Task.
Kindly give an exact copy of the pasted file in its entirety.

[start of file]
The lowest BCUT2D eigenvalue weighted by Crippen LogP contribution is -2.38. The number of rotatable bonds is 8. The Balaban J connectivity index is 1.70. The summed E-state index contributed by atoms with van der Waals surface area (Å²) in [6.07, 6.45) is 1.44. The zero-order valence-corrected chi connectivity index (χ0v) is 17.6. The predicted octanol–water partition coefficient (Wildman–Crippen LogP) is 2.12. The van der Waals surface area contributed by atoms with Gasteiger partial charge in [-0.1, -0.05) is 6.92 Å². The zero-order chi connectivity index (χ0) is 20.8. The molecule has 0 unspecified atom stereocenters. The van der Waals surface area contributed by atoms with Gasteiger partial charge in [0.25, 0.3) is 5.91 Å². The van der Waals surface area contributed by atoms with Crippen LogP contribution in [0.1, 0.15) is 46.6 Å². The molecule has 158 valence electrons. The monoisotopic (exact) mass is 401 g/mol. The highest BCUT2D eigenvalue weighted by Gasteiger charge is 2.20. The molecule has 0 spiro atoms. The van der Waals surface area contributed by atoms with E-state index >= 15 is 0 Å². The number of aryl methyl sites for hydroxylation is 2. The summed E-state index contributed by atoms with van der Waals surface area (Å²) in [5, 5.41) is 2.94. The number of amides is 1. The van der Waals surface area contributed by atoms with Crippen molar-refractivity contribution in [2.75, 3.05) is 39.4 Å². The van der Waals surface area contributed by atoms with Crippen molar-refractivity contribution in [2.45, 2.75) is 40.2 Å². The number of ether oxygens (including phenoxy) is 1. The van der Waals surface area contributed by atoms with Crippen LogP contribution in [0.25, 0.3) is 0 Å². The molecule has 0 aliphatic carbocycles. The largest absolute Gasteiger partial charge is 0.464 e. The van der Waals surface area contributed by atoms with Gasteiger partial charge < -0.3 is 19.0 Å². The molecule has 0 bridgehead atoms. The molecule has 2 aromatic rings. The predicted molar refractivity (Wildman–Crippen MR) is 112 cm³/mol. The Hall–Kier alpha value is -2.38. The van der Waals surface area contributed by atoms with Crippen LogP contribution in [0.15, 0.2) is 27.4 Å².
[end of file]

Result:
The lowest BCUT2D eigenvalue weighted by Crippen LogP contribution is -2.38. The number of rotatable bonds is 8. The Balaban J connectivity index is 1.70. The summed E-state index contributed by atoms with van der Waals surface area (Å²) in [6.07, 6.45) is 1.44. The zero-order valence-corrected chi connectivity index (χ0v) is 17.6. The predicted octanol–water partition coefficient (Wildman–Crippen LogP) is 2.12. The van der Waals surface area contributed by atoms with Gasteiger partial charge in [-0.1, -0.05) is 6.92 Å². The zero-order chi connectivity index (χ0) is 20.8. The molecule has 0 unspecified atom stereocenters. The van der Waals surface area contributed by atoms with Gasteiger partial charge in [0.25, 0.3) is 5.91 Å². The van der Waals surface area contributed by atoms with Crippen LogP contribution in [0.1, 0.15) is 46.6 Å². The molecule has 158 valence electrons. The monoisotopic (exact) mass is 401 g/mol. The highest BCUT2D eigenvalue weighted by Gasteiger charge is 2.20. The molecule has 0 spiro atoms. The van der Waals surface area contributed by atoms with E-state index >= 15 is 0 Å². The number of aryl methyl sites for hydroxylation is 2. The summed E-state index contributed by atoms with van der Waals surface area (Å²) in [5, 5.41) is 2.94. The number of amides is 1. The van der Waals surface area contributed by atoms with Crippen molar-refractivity contribution in [2.75, 3.05) is 39.4 Å². The van der Waals surface area contributed by atoms with Crippen molar-refractivity contribution in [2.45, 2.75) is 40.2 Å². The number of ether oxygens (including phenoxy) is 1. The van der Waals surface area contributed by atoms with Crippen LogP contribution in [0.25, 0.3) is 0 Å². The molecule has 0 aliphatic carbocycles. The largest absolute Gasteiger partial charge is 0.464 e. The van der Waals surface area contributed by atoms with Gasteiger partial charge < -0.3 is 19.0 Å². The molecule has 0 bridgehead atoms. The molecule has 2 aromatic rings. The predicted molar refractivity (Wildman–Crippen MR) is 112 cm³/mol. The Hall–Kier alpha value is -2.38. The van der Waals surface area contributed by atoms with Crippen LogP contribution in [0.15, 0.2) is 27.4 Å².